As reported by Agence France-Presse, both Lebanese pot farmers and government officials noted that in 2013 Lebanon's military did not conduct its annual bulldozer eradication of pot plants, primarily due to the Syrian Civil War, which originated in 2011.  

According to pot grower Abu Sami, “This year, the harvest was abundant, and the authorities have left us alone because they are otherwise occupied.”

Joseph Skaff, Lebanon's drug enforcement chief, informed AFP: “There was no destruction of growing [marijuana] this year … The Syrian crisis played a major role in that.”

Lebanese cannabis cultivators told AFP that local and foreign demand for pot has increased more than 50 percent since 2012, with the majority of marijuana being sold in Syria. Syria has become a prime conduit for drugs exported to Europe and other destinations. Profits are also more substantial in Syria and abroad. According to sources, 40 grams of pot (slightly less than an ounce-and-a-half) would sell for $20 in Lebanon but fetches $100 in Syria and a whopping $500 in Turkey.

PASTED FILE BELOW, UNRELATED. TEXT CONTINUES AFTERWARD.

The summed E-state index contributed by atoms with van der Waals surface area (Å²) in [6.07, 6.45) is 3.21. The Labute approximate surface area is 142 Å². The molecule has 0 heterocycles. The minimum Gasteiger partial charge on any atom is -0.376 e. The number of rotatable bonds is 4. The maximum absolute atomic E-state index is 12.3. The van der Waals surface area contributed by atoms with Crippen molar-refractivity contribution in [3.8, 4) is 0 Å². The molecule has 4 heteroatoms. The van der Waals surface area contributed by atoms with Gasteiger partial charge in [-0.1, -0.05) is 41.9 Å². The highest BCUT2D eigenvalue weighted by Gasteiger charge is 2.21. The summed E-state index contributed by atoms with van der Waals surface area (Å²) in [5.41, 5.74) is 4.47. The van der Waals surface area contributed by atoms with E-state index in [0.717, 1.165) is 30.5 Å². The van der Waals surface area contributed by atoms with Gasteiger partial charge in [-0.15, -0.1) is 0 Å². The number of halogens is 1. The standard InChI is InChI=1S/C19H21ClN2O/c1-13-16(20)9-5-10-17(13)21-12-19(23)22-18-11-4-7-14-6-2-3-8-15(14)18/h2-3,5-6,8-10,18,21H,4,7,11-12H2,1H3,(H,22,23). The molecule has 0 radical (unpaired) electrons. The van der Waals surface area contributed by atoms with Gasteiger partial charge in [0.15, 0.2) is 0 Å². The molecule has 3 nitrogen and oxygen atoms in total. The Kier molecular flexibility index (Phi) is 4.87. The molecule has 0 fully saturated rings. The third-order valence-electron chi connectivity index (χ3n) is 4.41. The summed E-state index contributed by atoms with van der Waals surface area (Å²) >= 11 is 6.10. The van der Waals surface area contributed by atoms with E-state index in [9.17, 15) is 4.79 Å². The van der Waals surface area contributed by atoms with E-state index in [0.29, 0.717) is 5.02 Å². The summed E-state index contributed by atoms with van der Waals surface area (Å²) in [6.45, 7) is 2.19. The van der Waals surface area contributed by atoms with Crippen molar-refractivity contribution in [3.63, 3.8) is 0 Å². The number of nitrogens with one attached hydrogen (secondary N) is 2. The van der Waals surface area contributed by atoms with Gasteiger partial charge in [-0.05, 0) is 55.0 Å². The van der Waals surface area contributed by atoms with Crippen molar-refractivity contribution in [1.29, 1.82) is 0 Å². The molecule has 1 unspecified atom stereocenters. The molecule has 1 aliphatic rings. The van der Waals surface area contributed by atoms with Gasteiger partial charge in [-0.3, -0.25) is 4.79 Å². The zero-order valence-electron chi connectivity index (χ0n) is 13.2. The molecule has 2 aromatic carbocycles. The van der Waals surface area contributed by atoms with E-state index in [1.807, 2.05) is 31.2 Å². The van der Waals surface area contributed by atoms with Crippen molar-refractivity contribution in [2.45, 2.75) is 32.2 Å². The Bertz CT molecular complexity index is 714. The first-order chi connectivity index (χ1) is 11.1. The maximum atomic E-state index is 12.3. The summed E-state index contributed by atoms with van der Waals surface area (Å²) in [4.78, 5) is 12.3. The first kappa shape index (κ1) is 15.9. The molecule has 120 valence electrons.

However, there is a downside for local growers in the flourishing Lebanese pot trade – the abundance of weed has driven down prices in Lebanon from $1,000 a kilogram (2.2 pounds) to $500.